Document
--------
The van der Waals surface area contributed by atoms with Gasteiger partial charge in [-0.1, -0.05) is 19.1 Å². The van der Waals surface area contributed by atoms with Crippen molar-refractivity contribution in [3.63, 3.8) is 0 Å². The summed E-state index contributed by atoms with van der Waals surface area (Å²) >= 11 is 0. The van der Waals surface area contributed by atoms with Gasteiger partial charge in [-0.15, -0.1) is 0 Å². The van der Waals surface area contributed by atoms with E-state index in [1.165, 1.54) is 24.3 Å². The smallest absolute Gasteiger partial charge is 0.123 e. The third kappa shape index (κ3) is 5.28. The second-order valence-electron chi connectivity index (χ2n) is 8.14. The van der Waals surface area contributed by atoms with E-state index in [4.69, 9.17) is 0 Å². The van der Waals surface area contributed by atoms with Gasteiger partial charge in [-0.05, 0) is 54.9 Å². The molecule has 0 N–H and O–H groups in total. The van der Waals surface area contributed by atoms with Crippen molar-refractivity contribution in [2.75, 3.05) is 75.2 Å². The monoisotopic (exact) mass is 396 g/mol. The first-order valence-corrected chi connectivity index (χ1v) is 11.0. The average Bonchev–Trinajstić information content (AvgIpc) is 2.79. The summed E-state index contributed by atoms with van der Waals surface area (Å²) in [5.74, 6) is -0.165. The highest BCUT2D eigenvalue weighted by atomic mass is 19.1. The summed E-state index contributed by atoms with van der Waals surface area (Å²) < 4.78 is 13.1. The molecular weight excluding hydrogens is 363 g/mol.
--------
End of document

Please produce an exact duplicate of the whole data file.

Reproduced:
The van der Waals surface area contributed by atoms with Gasteiger partial charge in [-0.1, -0.05) is 19.1 Å². The van der Waals surface area contributed by atoms with Crippen molar-refractivity contribution in [3.63, 3.8) is 0 Å². The summed E-state index contributed by atoms with van der Waals surface area (Å²) >= 11 is 0. The van der Waals surface area contributed by atoms with Gasteiger partial charge in [-0.15, -0.1) is 0 Å². The van der Waals surface area contributed by atoms with E-state index in [1.165, 1.54) is 24.3 Å². The smallest absolute Gasteiger partial charge is 0.123 e. The third kappa shape index (κ3) is 5.28. The second-order valence-electron chi connectivity index (χ2n) is 8.14. The van der Waals surface area contributed by atoms with E-state index in [4.69, 9.17) is 0 Å². The van der Waals surface area contributed by atoms with Gasteiger partial charge in [-0.05, 0) is 54.9 Å². The molecule has 0 N–H and O–H groups in total. The van der Waals surface area contributed by atoms with Crippen molar-refractivity contribution in [2.75, 3.05) is 75.2 Å². The monoisotopic (exact) mass is 396 g/mol. The first-order valence-corrected chi connectivity index (χ1v) is 11.0. The average Bonchev–Trinajstić information content (AvgIpc) is 2.79. The summed E-state index contributed by atoms with van der Waals surface area (Å²) in [5.74, 6) is -0.165. The highest BCUT2D eigenvalue weighted by atomic mass is 19.1. The summed E-state index contributed by atoms with van der Waals surface area (Å²) < 4.78 is 13.1. The molecular weight excluding hydrogens is 363 g/mol.